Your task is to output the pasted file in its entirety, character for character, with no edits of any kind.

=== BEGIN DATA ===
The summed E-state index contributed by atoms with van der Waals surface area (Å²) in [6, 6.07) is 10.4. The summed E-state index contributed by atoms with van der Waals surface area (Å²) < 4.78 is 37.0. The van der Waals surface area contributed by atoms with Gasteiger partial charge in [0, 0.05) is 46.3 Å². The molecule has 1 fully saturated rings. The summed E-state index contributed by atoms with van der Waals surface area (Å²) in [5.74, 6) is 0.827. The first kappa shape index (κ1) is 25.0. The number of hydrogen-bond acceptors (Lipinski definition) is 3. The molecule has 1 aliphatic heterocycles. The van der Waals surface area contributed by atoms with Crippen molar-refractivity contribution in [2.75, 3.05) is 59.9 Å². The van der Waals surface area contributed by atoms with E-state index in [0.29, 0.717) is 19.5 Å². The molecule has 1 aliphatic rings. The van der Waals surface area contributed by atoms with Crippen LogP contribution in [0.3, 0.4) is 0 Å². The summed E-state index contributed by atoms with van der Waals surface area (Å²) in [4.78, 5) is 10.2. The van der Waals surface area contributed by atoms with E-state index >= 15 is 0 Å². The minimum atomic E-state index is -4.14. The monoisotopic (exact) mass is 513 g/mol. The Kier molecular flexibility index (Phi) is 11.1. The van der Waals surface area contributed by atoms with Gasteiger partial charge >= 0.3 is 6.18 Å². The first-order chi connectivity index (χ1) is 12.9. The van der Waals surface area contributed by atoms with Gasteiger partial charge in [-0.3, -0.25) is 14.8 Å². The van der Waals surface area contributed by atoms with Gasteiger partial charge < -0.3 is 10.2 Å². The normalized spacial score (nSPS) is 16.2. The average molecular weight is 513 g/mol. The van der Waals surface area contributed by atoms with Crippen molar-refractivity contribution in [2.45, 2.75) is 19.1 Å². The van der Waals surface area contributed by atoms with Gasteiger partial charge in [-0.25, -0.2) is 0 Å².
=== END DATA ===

The summed E-state index contributed by atoms with van der Waals surface area (Å²) in [6, 6.07) is 10.4. The summed E-state index contributed by atoms with van der Waals surface area (Å²) < 4.78 is 37.0. The van der Waals surface area contributed by atoms with Gasteiger partial charge in [0, 0.05) is 46.3 Å². The molecule has 1 fully saturated rings. The summed E-state index contributed by atoms with van der Waals surface area (Å²) in [5.74, 6) is 0.827. The first kappa shape index (κ1) is 25.0. The number of hydrogen-bond acceptors (Lipinski definition) is 3. The molecule has 1 aliphatic heterocycles. The van der Waals surface area contributed by atoms with Crippen molar-refractivity contribution in [2.75, 3.05) is 59.9 Å². The van der Waals surface area contributed by atoms with E-state index in [0.29, 0.717) is 19.5 Å². The molecule has 1 aliphatic rings. The van der Waals surface area contributed by atoms with Crippen LogP contribution in [0.3, 0.4) is 0 Å². The summed E-state index contributed by atoms with van der Waals surface area (Å²) in [4.78, 5) is 10.2. The van der Waals surface area contributed by atoms with E-state index >= 15 is 0 Å². The minimum atomic E-state index is -4.14. The monoisotopic (exact) mass is 513 g/mol. The Kier molecular flexibility index (Phi) is 11.1. The van der Waals surface area contributed by atoms with Gasteiger partial charge >= 0.3 is 6.18 Å². The first-order chi connectivity index (χ1) is 12.9. The van der Waals surface area contributed by atoms with Gasteiger partial charge in [-0.3, -0.25) is 14.8 Å². The van der Waals surface area contributed by atoms with Gasteiger partial charge < -0.3 is 10.2 Å². The normalized spacial score (nSPS) is 16.2. The average molecular weight is 513 g/mol. The van der Waals surface area contributed by atoms with Crippen molar-refractivity contribution in [2.45, 2.75) is 19.1 Å². The van der Waals surface area contributed by atoms with Gasteiger partial charge in [-0.25, -0.2) is 0 Å².